36. 36. Client 1 Client 2Server C1 control 1 C2 control 1 C2 control 2 C2 control 3 C1 control 1 C2 control 1 C2 control 2 C1 control 1 C2 control 1 C2 control 2 C2 control 3 RTT frame time latency
  37. 37. Client 1 Client 2Server C1 control 1 C2 control 1 C2 control 2 C2 control 3 C1 control 1 C2 control 1 C2 control 2 C1 control 1 C2 control 1 C2 control 2 C2 control 3 RTT frame time RTT = latency x 2 + X Xmin = 0, Xmax = frame time latency
  38. 38. Pros ! Light server load. ! Lower bandwidth usage. ! Simpler server implementation.
  39. 39. Cons ! Needs deterministic game engine. ! Unity has long-standing determinism problem with floating point. ! Hackable, requires some form of server-side validation. ! All clients must take over lagged/DC’d client with AI. ! Slower to join mid-match, need to process all inputs. ! Need to ensure all clients in a match are compatible.
  40. 40. fix-point math, server validation, ...
  41. 41. bandwidth
  42. 42. Build vs Buy
  43. 43. ApeSync
  44. 44. +
  45. 45. MATCH 1 C1 input C2 input current frame history frame 1 frame 2 frame 3 buffering
  46. 46. connection open MATCH 1 C1 input C2 input current frame history frame 1 frame 2 frame 3 buffering
  47. 47. connection open authenticate MATCH 1 C1 input C2 input current frame history frame 1 frame 2 frame 3C3 joined buffering
  48. 48. connection open authenticate send/receive MATCH 1 C1 input C2 input current frame history frame 1 frame 2 frame 3C3 joined buffering
  49. 49. MATCH 1 C1 input C2 input current frame history frame 1 frame 2 frame 3C3 joined C3 input connection open authenticate send/receive buffering
  50. 50. MATCH 1 C1 input C2 input current frame history frame 1 frame 2 frame 3C3 joined C3 input connection open authenticate send/receive buffering broadcast!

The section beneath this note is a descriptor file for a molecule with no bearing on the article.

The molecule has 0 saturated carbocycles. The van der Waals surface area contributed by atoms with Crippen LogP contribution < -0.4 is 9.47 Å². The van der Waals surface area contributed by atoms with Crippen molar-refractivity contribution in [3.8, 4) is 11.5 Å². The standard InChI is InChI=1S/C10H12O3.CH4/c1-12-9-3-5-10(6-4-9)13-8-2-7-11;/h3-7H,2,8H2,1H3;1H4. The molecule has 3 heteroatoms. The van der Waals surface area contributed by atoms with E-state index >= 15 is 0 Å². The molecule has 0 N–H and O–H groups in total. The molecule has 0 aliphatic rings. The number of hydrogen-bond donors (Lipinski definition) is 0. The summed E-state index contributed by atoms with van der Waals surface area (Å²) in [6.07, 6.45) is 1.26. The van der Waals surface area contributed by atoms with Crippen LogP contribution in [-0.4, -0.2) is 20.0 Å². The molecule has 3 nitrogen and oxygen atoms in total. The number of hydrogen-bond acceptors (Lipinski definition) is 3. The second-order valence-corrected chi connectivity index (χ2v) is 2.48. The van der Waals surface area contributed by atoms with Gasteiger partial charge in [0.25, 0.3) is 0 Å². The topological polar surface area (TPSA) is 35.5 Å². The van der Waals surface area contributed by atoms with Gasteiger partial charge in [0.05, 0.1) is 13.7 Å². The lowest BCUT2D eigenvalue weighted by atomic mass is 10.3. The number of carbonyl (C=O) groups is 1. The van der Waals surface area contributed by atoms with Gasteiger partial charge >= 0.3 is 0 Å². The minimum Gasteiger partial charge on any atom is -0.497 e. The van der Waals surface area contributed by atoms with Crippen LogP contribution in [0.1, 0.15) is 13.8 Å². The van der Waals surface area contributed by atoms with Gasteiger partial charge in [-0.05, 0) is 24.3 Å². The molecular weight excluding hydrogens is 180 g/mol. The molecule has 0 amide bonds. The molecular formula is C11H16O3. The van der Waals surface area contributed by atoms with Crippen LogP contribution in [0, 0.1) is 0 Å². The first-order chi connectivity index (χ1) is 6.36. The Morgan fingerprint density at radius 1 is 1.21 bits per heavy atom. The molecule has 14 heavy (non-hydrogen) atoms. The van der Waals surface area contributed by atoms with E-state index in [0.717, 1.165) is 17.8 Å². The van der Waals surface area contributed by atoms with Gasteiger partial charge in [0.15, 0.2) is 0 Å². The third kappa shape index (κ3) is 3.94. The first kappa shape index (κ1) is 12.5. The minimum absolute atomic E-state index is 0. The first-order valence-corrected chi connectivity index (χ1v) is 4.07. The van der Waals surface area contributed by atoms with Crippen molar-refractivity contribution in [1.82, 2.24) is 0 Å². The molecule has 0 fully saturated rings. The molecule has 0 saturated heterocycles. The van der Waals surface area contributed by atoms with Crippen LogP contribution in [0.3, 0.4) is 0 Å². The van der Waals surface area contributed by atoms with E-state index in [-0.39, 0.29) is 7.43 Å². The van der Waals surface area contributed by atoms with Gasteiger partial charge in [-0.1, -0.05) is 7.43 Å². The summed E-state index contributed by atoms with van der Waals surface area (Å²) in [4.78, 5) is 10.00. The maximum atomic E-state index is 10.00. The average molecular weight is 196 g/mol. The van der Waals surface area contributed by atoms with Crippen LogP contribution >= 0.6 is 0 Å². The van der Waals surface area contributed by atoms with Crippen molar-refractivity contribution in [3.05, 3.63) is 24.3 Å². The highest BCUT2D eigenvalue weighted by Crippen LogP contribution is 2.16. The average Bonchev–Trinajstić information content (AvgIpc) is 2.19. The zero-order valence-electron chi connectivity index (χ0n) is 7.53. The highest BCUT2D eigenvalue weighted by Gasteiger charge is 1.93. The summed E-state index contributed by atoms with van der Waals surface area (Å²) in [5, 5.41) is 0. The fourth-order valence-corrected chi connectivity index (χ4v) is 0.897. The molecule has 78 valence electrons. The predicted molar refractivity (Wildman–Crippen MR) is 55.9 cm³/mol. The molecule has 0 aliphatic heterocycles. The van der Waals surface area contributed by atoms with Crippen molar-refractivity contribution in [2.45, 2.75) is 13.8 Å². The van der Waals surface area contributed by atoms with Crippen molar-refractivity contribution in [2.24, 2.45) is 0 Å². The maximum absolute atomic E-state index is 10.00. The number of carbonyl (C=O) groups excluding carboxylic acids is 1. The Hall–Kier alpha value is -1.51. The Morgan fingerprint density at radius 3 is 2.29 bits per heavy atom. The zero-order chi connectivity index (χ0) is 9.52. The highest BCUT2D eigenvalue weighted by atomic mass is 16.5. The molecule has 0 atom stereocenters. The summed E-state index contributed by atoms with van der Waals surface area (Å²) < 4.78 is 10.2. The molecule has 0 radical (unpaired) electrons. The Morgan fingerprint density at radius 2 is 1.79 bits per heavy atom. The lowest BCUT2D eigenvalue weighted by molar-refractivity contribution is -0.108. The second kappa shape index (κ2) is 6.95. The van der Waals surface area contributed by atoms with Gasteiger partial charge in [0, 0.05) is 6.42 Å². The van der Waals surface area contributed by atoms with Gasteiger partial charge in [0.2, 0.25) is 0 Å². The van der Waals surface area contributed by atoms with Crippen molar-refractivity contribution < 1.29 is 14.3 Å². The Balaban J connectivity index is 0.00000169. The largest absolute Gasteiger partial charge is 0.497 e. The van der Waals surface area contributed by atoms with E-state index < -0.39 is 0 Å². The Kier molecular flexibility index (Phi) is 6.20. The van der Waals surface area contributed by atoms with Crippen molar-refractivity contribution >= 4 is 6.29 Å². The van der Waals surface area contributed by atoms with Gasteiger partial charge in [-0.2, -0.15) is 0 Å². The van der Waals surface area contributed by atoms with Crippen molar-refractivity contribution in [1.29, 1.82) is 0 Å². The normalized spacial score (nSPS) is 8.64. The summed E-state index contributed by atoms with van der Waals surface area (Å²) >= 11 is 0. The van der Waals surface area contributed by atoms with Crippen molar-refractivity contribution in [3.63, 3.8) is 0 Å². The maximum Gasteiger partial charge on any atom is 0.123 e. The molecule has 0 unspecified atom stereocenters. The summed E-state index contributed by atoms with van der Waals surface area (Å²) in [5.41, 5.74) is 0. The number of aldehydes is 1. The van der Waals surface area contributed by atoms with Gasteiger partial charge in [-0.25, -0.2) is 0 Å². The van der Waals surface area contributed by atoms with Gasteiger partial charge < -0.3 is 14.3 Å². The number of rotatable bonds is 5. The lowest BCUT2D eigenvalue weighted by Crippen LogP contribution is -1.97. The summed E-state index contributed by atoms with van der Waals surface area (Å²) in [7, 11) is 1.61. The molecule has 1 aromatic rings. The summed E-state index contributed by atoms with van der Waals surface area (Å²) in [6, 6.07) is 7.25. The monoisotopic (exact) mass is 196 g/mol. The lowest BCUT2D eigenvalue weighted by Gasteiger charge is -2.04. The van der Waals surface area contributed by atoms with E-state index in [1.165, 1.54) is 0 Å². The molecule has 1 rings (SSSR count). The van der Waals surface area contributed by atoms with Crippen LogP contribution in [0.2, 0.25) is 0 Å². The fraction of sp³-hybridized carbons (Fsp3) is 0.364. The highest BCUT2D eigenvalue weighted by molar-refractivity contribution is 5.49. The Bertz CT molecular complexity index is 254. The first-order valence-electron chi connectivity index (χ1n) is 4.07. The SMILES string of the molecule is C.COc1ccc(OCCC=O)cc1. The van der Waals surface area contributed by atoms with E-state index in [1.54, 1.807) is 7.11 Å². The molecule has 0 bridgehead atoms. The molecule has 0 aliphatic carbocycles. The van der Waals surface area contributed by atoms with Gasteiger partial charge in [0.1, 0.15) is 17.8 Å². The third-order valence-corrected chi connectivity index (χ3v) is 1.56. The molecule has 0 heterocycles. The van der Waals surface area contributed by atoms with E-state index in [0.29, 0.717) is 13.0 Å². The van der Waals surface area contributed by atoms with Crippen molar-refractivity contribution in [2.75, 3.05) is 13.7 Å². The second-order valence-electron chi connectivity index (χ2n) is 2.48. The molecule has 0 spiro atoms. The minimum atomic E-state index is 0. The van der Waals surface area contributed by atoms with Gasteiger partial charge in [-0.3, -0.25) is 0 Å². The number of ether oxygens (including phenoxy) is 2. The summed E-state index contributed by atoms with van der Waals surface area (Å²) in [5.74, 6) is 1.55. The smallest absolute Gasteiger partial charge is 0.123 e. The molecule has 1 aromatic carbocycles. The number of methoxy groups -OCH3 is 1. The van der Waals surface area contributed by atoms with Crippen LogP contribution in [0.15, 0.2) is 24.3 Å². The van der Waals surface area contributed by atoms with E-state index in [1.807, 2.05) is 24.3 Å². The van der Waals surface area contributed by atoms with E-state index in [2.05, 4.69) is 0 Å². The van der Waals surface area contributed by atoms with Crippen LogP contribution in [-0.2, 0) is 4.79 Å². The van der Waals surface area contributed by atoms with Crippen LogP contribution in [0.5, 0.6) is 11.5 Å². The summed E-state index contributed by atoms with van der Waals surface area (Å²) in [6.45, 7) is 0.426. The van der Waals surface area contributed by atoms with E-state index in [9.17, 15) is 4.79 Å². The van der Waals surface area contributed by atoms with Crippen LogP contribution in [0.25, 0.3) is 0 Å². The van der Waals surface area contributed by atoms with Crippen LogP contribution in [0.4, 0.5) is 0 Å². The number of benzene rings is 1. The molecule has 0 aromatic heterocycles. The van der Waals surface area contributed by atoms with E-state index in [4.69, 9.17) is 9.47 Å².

51. 51. MATCH 1 current frame history frame 1 frame 2 frame 3 C1 input C2 input C3 joined C3 input connection open authenticate send/receive buffering broadcast!
  52. 52. MATCH 1 current frame history frame 1 frame 2 frame 3 frame 4 connection open authenticate send/receive buffering broadcast!
  53. 53. MATCH 1 current frame history frame 1 frame 2 frame 3 frame 4 connection open authenticate send/receive buffering broadcast! C3 input
  54. 54. concurrency
  55. 55. MATCH 1 current frame history frame 1 frame 2 frame 3 ... C1 input C2 input C3 joined C3 input connection open authenticate send/receive C1 input buffering broadcast!
  56. 56. MATCH 1 current frame history frame 1 frame 2 frame 3 ... C1 input C2 input C3 joined C3 input C1 input C2 input buffering broadcast!
  57. 57. MATCH MATCH MATCH MATCH MATCH
  58. 58. MATCH MATCH MATCH MATCH MATCH MATCH MATCH MATCH MATCH MATCH
  59. 59. MATCH MATCH MATCH MATCH MATCH MATCH MATCH MATCH MATCH MATCH MATCH MATCH MATCH MATCH MATCH
  60. 60. MATCH C1 input C2 input current frame history frame 1 frame 2 frame 3C3 joined connection open authenticate send/receive
  61. 61. MATCH C1 input C2 input current frame history frame 1 frame 2 frame 3C3 joined connection open authenticate send/receive